Wednesday, May 20, 2009

Vegetable Emulsifying Wax

I've talked about how, although it's a great starting point for learning about chemicals in personal care products, the Cosmetics Databse is not the end-all source for determining product safety. Today, I'm going to show you how an ingredient that scores a "0" in the database, should really score much much higher.

Vegetable emulsifying wax is used in a lot of products, from lotions to conditioners--even makeup--to make oil and water combine in to a lotion form. It's the emulsifier of choice for home crafters and larger companies alike because it's easy to work with and it's relatively cheap. At first glance it looks natural (after all, it's made up from "vegetable" material, right?) but once you learn what it really is, it's not so great after all.

I did some digging and found out what vegetable emulsifying wax is actually comprised of:
Cetearyl Alcohol (a blend of cetyl and steareth alcohol)
Polysorbate 60
PEG-150 Stearate
Let's look at these chemicals one by one.

Cetearyl Alcohol
Although cetearyl alcohol scores a "0" risk score in the Cosmetics Database, the two ingredients that it's made up of, Cetyl and Steareth Alcohol, both score a "1" for a mild risk of skin irritation and tumor formation at high doses. Not a terrible score, and I'm not particularly outraged by this ingredient. However, is it a synthetically produced chemical? Yes. Is it truly natural? No.

Polysorbate 60
Also scores a "1" risk score for possibly being a reproductive toxin and for tumor formation at high doses. When it's in small amounts in a lotion, you're probably pretty safe. That said, it's the same story as the cetearyl alcohol--it's not truly natural and it's still a chemical.

PEG-150 Stearate
This is where it gets hairy. PEG is short for polyethylene glycol. Polyethylene glycol is an ethoxylated compound, meaning that it's been processed with ethylene oxide, a known human carcinogen. Traces of this compound can be left in the product, along with byproducts such as 1,4-dioxane, also a known carcinogen. (Read more about the latest 1,4-dioxane scandal here.) PEG-150 Stearate scores a 4-7 risk score in the cosmetics database, "depending on product usage." So, in a product that would remain on your skin, like lotion or deodorant, I'd imagine that they'd give it a "7".

Even though this ingredient only scores a "1" in the database, it too is an ethoxylated compound, and can also contain traces of ethylene oxide and 1,4-dioxane. It's created by taking stearyl alcohol (a naturally-ocurring fatty alcohol) and combining it with ethylene oxide. The number following the "steareth" is how many units of ethylene oxide reacted with the stearyl alcohol. So, steareth-20 has been reacted with 20 units of ethylene oxide. There are a lot of steareths that range from 2 on up. Steareth-20 is the highest--meaning it's been processed with the highest amount of ethylene oxide.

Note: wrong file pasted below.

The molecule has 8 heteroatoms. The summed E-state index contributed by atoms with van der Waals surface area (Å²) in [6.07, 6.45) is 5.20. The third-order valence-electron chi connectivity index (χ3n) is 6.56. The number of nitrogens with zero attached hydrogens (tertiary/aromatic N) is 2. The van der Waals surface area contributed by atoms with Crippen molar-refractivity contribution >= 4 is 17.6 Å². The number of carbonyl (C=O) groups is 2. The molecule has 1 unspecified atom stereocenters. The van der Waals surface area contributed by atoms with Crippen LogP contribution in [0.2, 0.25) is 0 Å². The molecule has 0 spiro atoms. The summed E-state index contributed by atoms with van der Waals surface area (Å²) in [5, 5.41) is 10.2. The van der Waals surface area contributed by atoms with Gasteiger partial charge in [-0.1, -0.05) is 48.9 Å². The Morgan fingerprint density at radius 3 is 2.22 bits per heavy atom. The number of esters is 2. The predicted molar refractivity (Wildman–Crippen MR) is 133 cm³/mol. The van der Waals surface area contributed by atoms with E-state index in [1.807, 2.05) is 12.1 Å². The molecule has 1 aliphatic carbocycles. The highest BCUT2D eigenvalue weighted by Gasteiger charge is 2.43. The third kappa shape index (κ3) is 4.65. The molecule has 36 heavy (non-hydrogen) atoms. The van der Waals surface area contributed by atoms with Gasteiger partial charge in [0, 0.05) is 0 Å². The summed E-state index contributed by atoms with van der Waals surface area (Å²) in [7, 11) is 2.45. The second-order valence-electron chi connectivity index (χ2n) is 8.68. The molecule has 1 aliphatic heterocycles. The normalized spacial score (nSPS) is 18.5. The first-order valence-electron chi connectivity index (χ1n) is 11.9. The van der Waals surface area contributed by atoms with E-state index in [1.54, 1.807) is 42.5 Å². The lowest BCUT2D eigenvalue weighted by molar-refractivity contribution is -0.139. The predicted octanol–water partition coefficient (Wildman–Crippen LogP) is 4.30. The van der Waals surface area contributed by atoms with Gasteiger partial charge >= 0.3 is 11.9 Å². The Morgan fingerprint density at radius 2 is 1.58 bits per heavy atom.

So, how does this happen? How does an ingredient with all these chemicals end up with a "0" risk score in the Cosmetics Databse?

How this happens
The Cosmetics Database is just that--a database. When an ingredient is entered in to the database, it searches about 50 other databases for safety information based on the key words of the ingredient. When "vegetable emulsifying wax" is entered, the database searches for studies with those words. It doesn't take in to account the fact that there are separate ingredients within the one ingredient. There are little to no studies on "vegetable emulsifying wax" as an overall blend, so no information comes up and the ingredient passes with a "0" score. This happens all the time. ("Coconut fatty acid cream base", anyone?)

How to avoid ethoxylated compounds

Compounds created with ethylene oxide (or ethoxylated compounds) are pretty easy to spot. Any time that you see an "eth" you can be sure it's ethoxylated. Sodium Laureth sulfate, sodium myreth sulfate, steareth, ceteareth, polyethylene. PEG is short for Polyethylene Glycol, so those are culprits as well.

Safer Alternatives
These lotion products are 95% or more organic, and contain no "vegetable emulsifying wax" or iffy ingredients.

Trillium Organics Organic Body Butter
Bubble & Bee Organic Body Butta